Drug offenders

Friday, September 15, 2000

Libertarian Ben Olson goes much farther. He not only admits openly to using marijuana, his sole campaign issue will be drug legalization, he indicates.

Their opinions may shock some, but they are becoming less and less rare, it seems.

We would argue against legalization of drugs on a moral basis as much as a practical one. The signal it would send to youth that abusing drugs is okay would be wrong. Also, legalizing drugs would do away with the muscle needed to get people into mandatory treatment programs when needed. Yet one point both candidates make cannot be argued.

What we are doing is not working. At all.

There are over 7,723 men and women in Iowa's prisons, according to a report from the Iowa Division of Criminal and Juvenile Justice Planning, and over 1,600 of them are in for non-violent drug use. The number of drug-related prisoners has risen 108 percent since 1995!

Iowa police have done their jobs well. Yet drug problems seem to crop up faster than they can put them away. In Buena Vista County, the first meth lab that has been found to our knowledge has just been exposed. Still, it seems like the majority of drug stories that come across our desks are not meth cooking, crack or heroin, and most are not for peddling or trafficking in large quantities of drugs, but in use of marijuana.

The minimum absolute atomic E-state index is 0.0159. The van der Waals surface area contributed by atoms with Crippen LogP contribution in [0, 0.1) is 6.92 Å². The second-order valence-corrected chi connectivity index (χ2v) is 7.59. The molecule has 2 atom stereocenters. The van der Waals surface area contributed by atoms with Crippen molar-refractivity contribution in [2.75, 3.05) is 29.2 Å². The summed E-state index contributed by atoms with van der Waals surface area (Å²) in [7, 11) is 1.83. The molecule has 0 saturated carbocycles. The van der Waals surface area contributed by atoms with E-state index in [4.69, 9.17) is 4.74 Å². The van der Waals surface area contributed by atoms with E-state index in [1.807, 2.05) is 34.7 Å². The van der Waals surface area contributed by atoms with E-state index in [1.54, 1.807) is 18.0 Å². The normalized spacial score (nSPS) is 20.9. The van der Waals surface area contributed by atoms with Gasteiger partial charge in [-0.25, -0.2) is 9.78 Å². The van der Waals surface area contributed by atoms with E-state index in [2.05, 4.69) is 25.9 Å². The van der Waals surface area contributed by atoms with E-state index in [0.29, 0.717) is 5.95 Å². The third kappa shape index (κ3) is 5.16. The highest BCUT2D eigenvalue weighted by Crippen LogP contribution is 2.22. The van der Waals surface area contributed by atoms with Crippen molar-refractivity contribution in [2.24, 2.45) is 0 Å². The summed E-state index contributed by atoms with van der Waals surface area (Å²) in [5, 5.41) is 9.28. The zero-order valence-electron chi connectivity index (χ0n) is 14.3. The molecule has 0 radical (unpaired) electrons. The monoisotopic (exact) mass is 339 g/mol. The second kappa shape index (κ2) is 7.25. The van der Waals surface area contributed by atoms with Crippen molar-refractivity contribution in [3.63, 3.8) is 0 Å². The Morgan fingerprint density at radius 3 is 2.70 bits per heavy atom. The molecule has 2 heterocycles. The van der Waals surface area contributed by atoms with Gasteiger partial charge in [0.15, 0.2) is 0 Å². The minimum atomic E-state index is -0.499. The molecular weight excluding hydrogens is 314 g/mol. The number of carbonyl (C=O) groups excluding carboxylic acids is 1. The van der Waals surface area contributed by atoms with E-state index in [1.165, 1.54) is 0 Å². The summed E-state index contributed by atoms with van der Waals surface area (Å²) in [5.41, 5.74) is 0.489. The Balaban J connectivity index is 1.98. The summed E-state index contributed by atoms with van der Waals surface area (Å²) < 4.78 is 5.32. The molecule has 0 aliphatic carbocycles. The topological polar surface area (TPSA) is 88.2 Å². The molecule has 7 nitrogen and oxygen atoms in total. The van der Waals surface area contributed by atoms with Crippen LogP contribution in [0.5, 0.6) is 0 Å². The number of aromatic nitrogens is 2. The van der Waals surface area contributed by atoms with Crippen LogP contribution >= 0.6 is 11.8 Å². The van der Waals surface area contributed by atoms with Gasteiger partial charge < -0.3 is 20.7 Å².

We are not opposed to arresting people on drug possession - it is the law.

Yet we are beginning to wonder - how many of those 1,600 inmates, not to mention the taxpayers who foot the bill for them, might be better served by something other than wasting in a prison cell?

The Council Bluffs Daily Nonpareil recently noted that a growing number of studies show that drug court programs requiring non-violent offenders to undergo treatment, rather than simply being locked away in a jail or prison, reduce drug arrests and the rates of repeat offenses among enrolled defendants.

Taxpayers benefit every time the drug cycle can be broken. It costs the public about $20,000 per year to house an individual in prison and about $2,500 to $4,500 annually per offender to operate a drug court.

Even using the higher of the two figures, the drug court costs taxpayers less than 25 percent of prison cost.

While the costs savings are important, the real benefit is to the individuals who are at a drug-related crossroads in their lives. Drug courts provide an opportunity for offenders to break their habits and become useful members of society, the Nonpareil editorializes.

We have viewed anything other than long prison sentences on drug offenses to be a sign of being soft on crime. Have we overlooked something in the process?

Some belong in prison - including all those who manufacture hard drugs, or sell them. If they sell to juveniles, we suggest, they belong in prison for life.

Yet we have tried to count on building and stuffing prisons as our sole answer to drug problems, and it has not worked. Have we given treatment an equal opportunity? Funding for efforts like the treatment programs in Storm Lake may indicate that we have not.